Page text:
There are times when visitors to zoological institutions express concern over the health, care, or welfare of animals within the collection. But what exactly is animal welfare? How do we know that we are taking the best possible care of animals within zoos and aquariums?
The Association of Zoos and Aquariums defines animal welfare as “an animal’s collective physical, mental, and emotional states over a period of time, and is measured on a continuum from good to poor.” When describing an animal’s physical state, we are looking for things such as health, safety, and comfort. At the San Diego Zoo and San Diego Zoo Safari Park, not only do we want to make sure animals do not have any chronic health issues, but we want to make sure each and every animal is thriving within its environment and is provided with a natural, well-balanced diet.
In terms of mental states, we want to make sure animals have the ability to develop and express species-appropriate behaviors, live in species-typical social groups, and have some choice and control within their environment. Animals have behavioral needs, or behaviors that they are motivated to perform. If you have read some of my other blog posts about animal enrichment, you would know about some of the research we are conducting to examine animal preferences to ensure we are meeting the needs, both physical and psychological, of our animals. In addition, providing some choice or control within an animal’s environment is what makes their behavior meaningful, and every day our dedicated animal care staff provides environmental enrichment for the animals to help meet these goals. We are simply trying to put a scientific framework around what our animal care staff does so well to ensure we are meeting the needs of the animals.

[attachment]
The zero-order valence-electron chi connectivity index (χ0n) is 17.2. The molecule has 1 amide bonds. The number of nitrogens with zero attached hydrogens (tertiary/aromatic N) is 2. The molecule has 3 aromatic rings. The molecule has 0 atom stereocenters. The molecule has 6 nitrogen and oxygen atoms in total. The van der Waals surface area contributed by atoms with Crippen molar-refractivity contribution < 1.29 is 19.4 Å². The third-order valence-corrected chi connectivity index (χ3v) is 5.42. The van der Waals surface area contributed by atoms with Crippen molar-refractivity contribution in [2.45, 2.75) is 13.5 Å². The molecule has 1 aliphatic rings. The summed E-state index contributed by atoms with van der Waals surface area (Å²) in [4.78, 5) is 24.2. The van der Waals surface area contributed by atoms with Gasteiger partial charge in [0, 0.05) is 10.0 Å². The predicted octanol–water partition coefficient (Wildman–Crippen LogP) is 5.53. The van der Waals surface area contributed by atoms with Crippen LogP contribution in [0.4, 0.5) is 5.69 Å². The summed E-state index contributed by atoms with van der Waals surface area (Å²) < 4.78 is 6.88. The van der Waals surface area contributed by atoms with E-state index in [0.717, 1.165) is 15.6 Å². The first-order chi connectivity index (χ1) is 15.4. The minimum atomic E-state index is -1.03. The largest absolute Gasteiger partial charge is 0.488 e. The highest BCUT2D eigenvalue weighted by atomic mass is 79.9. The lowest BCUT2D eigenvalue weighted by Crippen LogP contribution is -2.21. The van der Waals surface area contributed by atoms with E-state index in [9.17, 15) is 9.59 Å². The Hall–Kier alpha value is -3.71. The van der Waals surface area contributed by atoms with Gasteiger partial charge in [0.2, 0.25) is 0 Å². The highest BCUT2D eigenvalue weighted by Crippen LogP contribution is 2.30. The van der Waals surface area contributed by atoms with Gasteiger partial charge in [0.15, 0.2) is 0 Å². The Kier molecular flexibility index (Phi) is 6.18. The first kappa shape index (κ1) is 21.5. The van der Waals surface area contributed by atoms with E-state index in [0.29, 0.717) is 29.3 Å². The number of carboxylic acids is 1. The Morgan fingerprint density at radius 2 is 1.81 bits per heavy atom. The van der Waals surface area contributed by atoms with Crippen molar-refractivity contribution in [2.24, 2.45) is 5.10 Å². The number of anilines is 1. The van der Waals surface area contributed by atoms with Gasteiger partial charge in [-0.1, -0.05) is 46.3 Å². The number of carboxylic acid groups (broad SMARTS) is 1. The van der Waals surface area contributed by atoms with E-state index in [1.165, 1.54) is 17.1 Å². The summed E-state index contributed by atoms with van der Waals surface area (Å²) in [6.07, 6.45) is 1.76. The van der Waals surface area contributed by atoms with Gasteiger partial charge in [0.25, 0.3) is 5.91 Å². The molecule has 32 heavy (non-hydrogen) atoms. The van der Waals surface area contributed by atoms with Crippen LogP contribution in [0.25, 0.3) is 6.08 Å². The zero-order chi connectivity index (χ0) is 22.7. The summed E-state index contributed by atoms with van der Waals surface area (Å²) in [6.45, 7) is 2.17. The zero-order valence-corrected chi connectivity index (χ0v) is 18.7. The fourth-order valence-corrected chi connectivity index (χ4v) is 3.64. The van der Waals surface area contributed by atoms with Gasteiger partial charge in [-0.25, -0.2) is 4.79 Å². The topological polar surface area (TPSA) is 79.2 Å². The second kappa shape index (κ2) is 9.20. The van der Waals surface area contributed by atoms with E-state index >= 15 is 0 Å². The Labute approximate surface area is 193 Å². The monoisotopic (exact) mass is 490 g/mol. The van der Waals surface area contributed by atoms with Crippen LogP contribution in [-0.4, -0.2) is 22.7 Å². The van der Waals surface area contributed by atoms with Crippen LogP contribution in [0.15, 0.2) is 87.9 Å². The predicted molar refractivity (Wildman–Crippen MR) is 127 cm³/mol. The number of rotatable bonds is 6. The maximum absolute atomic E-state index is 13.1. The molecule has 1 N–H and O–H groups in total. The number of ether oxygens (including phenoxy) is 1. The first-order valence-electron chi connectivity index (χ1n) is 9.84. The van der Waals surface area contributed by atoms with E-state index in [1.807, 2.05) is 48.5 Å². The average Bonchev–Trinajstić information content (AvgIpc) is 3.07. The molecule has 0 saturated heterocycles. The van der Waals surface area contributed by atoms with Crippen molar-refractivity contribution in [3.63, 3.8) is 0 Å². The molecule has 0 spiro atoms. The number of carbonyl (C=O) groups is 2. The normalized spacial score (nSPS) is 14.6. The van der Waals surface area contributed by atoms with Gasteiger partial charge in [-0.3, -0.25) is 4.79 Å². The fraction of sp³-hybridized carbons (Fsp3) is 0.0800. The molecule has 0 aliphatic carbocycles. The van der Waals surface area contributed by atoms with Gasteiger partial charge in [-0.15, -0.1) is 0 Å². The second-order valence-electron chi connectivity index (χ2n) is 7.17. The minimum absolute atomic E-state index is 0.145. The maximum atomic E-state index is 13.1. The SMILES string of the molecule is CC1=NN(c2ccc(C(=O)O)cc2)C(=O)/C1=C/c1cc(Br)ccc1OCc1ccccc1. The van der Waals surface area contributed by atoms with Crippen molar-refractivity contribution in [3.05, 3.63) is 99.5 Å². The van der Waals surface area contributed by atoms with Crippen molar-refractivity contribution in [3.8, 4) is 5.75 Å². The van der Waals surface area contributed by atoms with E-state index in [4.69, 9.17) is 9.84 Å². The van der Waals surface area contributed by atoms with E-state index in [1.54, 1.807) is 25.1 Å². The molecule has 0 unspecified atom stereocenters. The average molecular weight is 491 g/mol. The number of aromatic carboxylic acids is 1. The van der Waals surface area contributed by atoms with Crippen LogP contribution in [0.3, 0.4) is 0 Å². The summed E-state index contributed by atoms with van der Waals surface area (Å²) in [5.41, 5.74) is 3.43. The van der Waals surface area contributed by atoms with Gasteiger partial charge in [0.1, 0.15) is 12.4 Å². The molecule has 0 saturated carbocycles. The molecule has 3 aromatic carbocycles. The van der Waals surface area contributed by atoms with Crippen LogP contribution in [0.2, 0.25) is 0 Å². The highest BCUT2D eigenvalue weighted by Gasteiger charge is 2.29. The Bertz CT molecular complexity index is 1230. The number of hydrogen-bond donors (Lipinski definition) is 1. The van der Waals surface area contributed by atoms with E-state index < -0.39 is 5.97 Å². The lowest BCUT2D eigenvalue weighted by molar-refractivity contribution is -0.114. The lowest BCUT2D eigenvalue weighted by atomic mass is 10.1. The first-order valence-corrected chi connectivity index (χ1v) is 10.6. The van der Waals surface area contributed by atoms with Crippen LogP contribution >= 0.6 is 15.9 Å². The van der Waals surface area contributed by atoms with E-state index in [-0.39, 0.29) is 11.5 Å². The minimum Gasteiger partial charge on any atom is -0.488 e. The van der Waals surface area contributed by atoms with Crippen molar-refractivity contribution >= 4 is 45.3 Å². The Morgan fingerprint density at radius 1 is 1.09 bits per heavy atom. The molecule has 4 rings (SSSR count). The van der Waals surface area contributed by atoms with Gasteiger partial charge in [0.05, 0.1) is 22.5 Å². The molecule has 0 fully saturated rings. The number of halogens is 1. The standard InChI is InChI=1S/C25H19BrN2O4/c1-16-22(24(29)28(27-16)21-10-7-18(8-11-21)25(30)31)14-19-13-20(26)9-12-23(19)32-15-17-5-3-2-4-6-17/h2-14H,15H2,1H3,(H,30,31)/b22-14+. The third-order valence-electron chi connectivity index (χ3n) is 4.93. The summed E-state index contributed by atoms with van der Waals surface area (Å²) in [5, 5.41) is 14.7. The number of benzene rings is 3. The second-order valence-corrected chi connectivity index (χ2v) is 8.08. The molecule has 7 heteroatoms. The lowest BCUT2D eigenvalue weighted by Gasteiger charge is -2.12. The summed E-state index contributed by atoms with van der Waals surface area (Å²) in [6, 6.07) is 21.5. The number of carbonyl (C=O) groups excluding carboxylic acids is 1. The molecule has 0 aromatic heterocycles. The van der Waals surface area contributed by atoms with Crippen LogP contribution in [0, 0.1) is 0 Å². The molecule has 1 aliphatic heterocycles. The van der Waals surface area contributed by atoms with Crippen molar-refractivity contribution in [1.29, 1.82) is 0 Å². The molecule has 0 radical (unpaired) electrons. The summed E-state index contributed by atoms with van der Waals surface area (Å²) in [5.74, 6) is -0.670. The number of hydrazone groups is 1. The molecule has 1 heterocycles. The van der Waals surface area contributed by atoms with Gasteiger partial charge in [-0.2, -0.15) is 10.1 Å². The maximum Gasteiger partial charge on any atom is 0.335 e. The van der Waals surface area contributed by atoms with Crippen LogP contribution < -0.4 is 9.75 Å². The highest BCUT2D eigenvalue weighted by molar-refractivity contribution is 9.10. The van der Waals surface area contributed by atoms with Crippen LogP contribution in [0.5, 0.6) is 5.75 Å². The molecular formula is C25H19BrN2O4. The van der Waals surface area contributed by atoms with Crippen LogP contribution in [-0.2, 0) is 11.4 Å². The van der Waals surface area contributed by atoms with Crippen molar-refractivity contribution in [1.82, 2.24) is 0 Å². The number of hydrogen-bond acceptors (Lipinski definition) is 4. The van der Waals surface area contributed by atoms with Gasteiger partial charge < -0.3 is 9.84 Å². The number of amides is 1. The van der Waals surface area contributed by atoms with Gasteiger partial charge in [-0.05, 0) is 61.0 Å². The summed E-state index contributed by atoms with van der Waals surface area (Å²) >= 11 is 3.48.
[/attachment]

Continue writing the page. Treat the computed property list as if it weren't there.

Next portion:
When we talk about emotional states, we want animals to have the ability to experience positive emotions such as surprise or excitement and not suffer from negative emotions like fear or anxiety. In order to make certain animals have the ability to experience some of these positive emotions, we need to continually strive to make their lives less predictable. Often times, people think a zoological exhibit is too small for an animal, but what can be equally, if not more, important than the size of an exhibit is the complexity of an exhibit. How often do things change? Do the animals encounter new sights, sounds, and smells? Do they experience new things? This is what is going to decrease predictability in their environment and ultimately increase the likelihood of experiencing positive emotions.
So what is animal welfare? It is everything about an animal: the way it is cared for, the natural and individual history of the individual, and using science to ensure that every individual animal is thriving. In the end, research is what is necessary to guarantee we are providing the highest levels of welfare for the animals under our care. Removing subjective thoughts or opinions from decision making and using scientific evidence helps ensure high levels of welfare. I consider myself very fortunate to work with an amazing group of animal care and veterinary professionals who are committed to taking an evidence-based approach to the welfare of the animals at both the Zoo and Safari Park. This ensures that current and future generations of visitors have the ability to learn about the amazing animals at our facilities while watching them engage in a remarkable array of species-appropriate behaviors.
Lance Miller is a scientist for the San Diego Zoo Institute for Conservation Research. Read his previous post, Big Cat Preferences, Part 3.